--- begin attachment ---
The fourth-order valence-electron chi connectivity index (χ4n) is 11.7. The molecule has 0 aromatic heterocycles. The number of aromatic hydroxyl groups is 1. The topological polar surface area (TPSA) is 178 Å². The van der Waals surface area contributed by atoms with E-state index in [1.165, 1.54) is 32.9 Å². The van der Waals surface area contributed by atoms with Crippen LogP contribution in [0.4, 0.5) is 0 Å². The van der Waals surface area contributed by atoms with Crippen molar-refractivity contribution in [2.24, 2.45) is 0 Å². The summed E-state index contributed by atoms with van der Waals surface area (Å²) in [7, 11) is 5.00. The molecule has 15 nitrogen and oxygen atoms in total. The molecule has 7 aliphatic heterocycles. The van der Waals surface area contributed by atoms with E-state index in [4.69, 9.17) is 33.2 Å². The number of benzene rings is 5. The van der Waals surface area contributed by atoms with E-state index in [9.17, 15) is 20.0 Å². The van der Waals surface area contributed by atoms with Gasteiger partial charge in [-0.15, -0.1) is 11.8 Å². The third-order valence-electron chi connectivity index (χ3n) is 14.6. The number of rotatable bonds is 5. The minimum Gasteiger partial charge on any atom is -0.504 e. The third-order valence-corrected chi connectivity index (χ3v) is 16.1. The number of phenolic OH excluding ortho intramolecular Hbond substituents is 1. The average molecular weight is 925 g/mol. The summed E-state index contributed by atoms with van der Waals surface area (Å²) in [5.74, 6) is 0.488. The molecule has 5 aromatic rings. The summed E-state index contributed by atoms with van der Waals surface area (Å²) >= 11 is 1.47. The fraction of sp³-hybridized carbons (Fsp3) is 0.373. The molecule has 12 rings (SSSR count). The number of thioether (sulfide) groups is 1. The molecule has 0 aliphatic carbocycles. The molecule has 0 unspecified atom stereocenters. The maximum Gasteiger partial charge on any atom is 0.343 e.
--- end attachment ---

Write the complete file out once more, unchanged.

The fourth-order valence-electron chi connectivity index (χ4n) is 11.7. The molecule has 0 aromatic heterocycles. The number of aromatic hydroxyl groups is 1. The topological polar surface area (TPSA) is 178 Å². The van der Waals surface area contributed by atoms with E-state index in [1.165, 1.54) is 32.9 Å². The van der Waals surface area contributed by atoms with Crippen LogP contribution in [0.4, 0.5) is 0 Å². The van der Waals surface area contributed by atoms with Crippen molar-refractivity contribution in [2.24, 2.45) is 0 Å². The summed E-state index contributed by atoms with van der Waals surface area (Å²) in [7, 11) is 5.00. The molecule has 15 nitrogen and oxygen atoms in total. The molecule has 7 aliphatic heterocycles. The van der Waals surface area contributed by atoms with E-state index in [4.69, 9.17) is 33.2 Å². The number of benzene rings is 5. The van der Waals surface area contributed by atoms with E-state index in [9.17, 15) is 20.0 Å². The van der Waals surface area contributed by atoms with Gasteiger partial charge in [-0.15, -0.1) is 11.8 Å². The third-order valence-electron chi connectivity index (χ3n) is 14.6. The number of rotatable bonds is 5. The minimum Gasteiger partial charge on any atom is -0.504 e. The third-order valence-corrected chi connectivity index (χ3v) is 16.1. The number of phenolic OH excluding ortho intramolecular Hbond substituents is 1. The average molecular weight is 925 g/mol. The summed E-state index contributed by atoms with van der Waals surface area (Å²) in [5.74, 6) is 0.488. The molecule has 5 aromatic rings. The summed E-state index contributed by atoms with van der Waals surface area (Å²) >= 11 is 1.47. The fraction of sp³-hybridized carbons (Fsp3) is 0.373. The molecule has 12 rings (SSSR count). The number of thioether (sulfide) groups is 1. The molecule has 0 aliphatic carbocycles. The molecule has 0 unspecified atom stereocenters. The maximum Gasteiger partial charge on any atom is 0.343 e.